A Discovery of Witches is part one of a trilogy in progress about the human and non-human worlds of science, faith, and power. Add a pinch of lust and some evil – lots of wine and Oh, what fun!
Escapism is always best when it has foundations in reality. Historical and scientifically-accurate (sort of) reality is especially appealing. Throw in non-humans descended from human bloodlines, supernatural abilities and a hot french guy and I’m there. This shocks you, I know.
Deborah Harkness holds three degrees in history and specifically the history and science of magic in Europe. She has published books and received fellowships from many prestigious foundations (among them, the Guggenheim, National Science and National Humanities Foundations…) It suffices to say that she knows of what she writes. To mix fact and fiction with such cleverness is always deserving of kudos.
I loved A Discovery of Witches.
Diana Bishop is an historian with impeccable credentials; Yale, Oxford and is also the progeny of a long startlingly-gifted and pure line of witches. She renounces magic after the murder of her parents and fights against her innate abilities at every turn. She tries, and fails, to squelch the extraordinary under piles of anal compulsive ordinariness.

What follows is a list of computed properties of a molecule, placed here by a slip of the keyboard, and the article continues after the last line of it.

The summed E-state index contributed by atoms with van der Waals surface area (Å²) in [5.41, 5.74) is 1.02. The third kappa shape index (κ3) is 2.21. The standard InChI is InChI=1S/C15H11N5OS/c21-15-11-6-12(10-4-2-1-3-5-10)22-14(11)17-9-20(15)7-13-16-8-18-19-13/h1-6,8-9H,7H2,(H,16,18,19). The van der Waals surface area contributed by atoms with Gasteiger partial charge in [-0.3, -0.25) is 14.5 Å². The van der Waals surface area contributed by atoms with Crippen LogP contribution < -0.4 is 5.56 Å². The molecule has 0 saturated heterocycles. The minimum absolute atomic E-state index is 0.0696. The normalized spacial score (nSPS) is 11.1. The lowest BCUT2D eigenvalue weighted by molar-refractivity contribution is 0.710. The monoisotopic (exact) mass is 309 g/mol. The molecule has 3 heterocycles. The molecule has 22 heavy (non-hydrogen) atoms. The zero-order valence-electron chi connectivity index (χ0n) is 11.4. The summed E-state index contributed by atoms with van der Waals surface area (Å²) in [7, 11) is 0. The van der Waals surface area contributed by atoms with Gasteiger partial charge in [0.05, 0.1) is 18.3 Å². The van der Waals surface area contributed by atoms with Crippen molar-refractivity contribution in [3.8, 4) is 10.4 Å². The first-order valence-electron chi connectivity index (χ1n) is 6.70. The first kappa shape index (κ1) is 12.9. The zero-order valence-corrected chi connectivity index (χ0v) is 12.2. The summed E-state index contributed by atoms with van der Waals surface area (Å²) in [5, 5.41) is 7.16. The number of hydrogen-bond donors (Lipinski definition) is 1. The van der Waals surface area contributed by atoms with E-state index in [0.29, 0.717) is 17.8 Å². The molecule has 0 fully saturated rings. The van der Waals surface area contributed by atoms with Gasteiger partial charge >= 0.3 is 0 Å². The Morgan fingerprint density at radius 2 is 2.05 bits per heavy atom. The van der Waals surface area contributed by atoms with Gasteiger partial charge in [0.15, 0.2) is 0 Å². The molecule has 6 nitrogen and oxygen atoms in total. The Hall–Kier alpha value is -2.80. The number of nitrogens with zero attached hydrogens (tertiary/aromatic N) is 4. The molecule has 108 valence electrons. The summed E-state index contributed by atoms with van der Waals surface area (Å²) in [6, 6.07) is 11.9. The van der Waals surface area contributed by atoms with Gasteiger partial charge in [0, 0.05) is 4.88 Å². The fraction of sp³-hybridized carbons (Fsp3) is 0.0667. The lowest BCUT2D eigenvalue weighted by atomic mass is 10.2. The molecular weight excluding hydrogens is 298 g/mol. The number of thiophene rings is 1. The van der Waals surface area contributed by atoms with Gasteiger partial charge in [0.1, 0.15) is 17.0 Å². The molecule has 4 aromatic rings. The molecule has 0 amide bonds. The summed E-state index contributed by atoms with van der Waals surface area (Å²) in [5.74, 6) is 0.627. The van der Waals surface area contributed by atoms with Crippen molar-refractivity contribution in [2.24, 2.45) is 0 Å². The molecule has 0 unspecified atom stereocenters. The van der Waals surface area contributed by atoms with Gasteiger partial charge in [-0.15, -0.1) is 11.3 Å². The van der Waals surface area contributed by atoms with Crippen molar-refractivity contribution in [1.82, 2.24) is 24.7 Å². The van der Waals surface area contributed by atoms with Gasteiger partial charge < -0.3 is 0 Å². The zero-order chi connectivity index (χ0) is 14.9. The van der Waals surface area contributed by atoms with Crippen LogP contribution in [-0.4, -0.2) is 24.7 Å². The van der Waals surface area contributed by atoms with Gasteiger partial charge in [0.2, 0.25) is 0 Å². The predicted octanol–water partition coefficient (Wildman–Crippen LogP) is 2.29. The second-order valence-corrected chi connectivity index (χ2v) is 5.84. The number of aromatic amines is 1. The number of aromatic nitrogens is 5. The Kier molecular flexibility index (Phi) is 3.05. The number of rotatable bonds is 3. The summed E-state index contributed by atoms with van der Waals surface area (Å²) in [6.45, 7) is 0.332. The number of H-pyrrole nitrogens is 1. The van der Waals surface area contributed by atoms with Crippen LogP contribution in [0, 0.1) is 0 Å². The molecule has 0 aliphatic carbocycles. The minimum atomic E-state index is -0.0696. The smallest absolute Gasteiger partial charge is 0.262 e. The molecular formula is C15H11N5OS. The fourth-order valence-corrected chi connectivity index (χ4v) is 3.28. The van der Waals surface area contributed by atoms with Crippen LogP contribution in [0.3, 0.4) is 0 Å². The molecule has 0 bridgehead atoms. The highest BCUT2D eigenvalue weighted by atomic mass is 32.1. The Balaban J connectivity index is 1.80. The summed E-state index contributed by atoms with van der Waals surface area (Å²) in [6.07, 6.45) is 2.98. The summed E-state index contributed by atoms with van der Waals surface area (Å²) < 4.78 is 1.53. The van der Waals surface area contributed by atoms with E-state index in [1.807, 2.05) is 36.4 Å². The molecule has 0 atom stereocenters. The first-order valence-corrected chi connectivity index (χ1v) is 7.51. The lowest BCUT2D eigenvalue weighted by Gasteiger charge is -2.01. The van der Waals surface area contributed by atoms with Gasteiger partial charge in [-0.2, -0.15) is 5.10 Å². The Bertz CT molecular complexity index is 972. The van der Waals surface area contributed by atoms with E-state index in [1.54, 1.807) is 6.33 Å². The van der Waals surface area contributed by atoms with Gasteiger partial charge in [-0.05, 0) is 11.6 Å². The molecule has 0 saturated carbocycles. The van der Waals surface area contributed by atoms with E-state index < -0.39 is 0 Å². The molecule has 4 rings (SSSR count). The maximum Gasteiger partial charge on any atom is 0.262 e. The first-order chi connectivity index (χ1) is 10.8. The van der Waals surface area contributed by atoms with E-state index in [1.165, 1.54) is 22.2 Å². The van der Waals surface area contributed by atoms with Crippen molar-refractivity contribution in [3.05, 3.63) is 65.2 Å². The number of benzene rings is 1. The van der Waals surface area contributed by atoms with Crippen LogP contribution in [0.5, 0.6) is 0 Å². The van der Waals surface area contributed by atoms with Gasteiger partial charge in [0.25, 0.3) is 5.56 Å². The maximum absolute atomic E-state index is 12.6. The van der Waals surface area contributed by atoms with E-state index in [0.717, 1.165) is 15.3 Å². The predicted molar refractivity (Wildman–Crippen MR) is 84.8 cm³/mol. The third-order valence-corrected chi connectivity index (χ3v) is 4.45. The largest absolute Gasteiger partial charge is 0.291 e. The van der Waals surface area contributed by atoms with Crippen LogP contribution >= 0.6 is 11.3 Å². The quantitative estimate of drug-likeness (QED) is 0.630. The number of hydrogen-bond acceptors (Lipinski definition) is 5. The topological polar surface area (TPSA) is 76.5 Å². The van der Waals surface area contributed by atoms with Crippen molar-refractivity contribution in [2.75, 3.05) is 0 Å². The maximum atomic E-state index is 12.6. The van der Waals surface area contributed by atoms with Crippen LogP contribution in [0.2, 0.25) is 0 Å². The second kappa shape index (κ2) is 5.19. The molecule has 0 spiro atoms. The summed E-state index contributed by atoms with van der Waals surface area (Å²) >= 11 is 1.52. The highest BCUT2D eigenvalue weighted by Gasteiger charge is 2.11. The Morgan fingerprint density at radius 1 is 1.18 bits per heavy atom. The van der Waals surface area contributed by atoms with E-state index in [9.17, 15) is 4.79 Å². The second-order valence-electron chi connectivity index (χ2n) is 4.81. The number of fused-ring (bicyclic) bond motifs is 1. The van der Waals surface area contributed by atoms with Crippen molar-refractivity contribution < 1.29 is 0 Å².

Matthew Clairmont is an old, old, old geneticist. And a vampire. He also crawls the hallowed halls of academia at Oxford. He is also rich as Croesus and french Nobilty. Poor dear.
You’ll never guess what happens! OK, yes you will. They meet. They fall in love. It’s forbidden. It’s so bloody familiar. And yet … it’s more interesting because they aren’t love-sick teenagers. No proms. No sulking (… not that I didn’t love those books – you know I did).
Add some intelligently-original Darwinian plausibility to all that. What if survival of the fittest is responsible for species other than human or animal? Is it really so implausible that nature would create diversity outside of the known family, genus, species arena?
Diana and Matthew are possibly the end and the beginning of their own creatures’ survival. How clever that one is a scholar of alchemy* and the other a gifted geneticist. The answers will inevitably lie somewhere between the mind and the heart.
My only problem is waiting for round two.
*Alchemy is foremost the material transformation of chemicals but no less importantly, a discussion of philosophical and metaphysical transformation.